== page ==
Over the past few years, there has been a drastic growth in the number of homeless families with children. This also increases a concern about the well being of children living in such dangerous settings. Despite the growing number of homeless children, very little is known about their well-being and mental health. The only data up to this article is based on studies with only a small amount of school-aged children, contained of demographic surveys that focused on the education and physical health of homeless children. Thus, “Methodologically sound studies of the mental health risks for homeless children are clearly needed to inform policymakers, mental health professionals, and educators who increasingly are confronted with helping these children” (Masten, Millotis, Graham-Bermann, Ramirez, & Neemann, 1993). Method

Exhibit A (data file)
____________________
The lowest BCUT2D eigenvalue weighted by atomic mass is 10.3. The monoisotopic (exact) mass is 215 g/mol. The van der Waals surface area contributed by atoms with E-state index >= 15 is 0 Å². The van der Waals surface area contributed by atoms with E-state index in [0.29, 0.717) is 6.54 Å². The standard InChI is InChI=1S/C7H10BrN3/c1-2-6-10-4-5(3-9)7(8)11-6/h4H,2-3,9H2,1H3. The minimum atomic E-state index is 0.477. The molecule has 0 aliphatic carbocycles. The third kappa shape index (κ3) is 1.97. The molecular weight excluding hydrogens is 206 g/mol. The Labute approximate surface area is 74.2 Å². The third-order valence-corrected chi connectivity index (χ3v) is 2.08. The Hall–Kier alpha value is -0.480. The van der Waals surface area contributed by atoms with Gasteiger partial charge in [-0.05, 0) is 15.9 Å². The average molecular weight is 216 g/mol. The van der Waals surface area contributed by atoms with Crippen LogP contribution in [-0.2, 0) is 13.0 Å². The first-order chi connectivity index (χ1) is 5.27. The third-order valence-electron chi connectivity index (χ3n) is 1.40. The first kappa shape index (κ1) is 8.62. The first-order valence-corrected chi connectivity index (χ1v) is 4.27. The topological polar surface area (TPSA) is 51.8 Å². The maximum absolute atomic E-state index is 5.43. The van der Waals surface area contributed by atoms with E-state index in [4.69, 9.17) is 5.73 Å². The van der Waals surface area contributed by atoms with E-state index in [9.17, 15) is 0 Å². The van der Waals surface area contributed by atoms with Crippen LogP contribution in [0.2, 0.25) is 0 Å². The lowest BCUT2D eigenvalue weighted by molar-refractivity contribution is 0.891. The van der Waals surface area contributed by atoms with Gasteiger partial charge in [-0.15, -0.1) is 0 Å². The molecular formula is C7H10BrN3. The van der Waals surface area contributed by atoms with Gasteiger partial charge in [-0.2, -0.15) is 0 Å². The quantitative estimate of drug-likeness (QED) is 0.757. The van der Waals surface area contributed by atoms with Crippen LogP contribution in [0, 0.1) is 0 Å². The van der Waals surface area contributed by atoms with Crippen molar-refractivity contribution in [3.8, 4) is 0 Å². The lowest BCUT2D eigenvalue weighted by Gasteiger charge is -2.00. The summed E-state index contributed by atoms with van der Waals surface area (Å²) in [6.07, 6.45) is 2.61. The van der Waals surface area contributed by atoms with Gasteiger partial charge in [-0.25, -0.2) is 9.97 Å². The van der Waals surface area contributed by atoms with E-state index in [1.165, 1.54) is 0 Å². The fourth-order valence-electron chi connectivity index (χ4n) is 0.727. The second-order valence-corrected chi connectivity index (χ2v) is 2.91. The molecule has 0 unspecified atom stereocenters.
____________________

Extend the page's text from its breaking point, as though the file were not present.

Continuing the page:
The objective of this study was to examine the psychological change of homeless children of ages eight to seventeen that lived in a shelter in Minnesota. The families were chosen based on who was living in the Minnesota shelter and families that came to the shelter during the study had to live at the shelter for at least one week before they could take part in the study. The number of parents that were involved in the study was 93 and the number of children was 159 with 83 of them being under the age of 12 and 76 of them were adolescents. About 76% of the parents reported that they had only not lived in a home for less than month and the biggest reason for the families to be in the shelter was due to financial reasons. The next sample of participants came from very low income families that did live in housing and were found based on food programs in the area. The number of participants in the study was 53 families with a total of 62 children of whom 29 were below the age of 12 and 33 were adolescents. The parents were each given two questionnaires to fill out that determined what life experiences each target child had gone...
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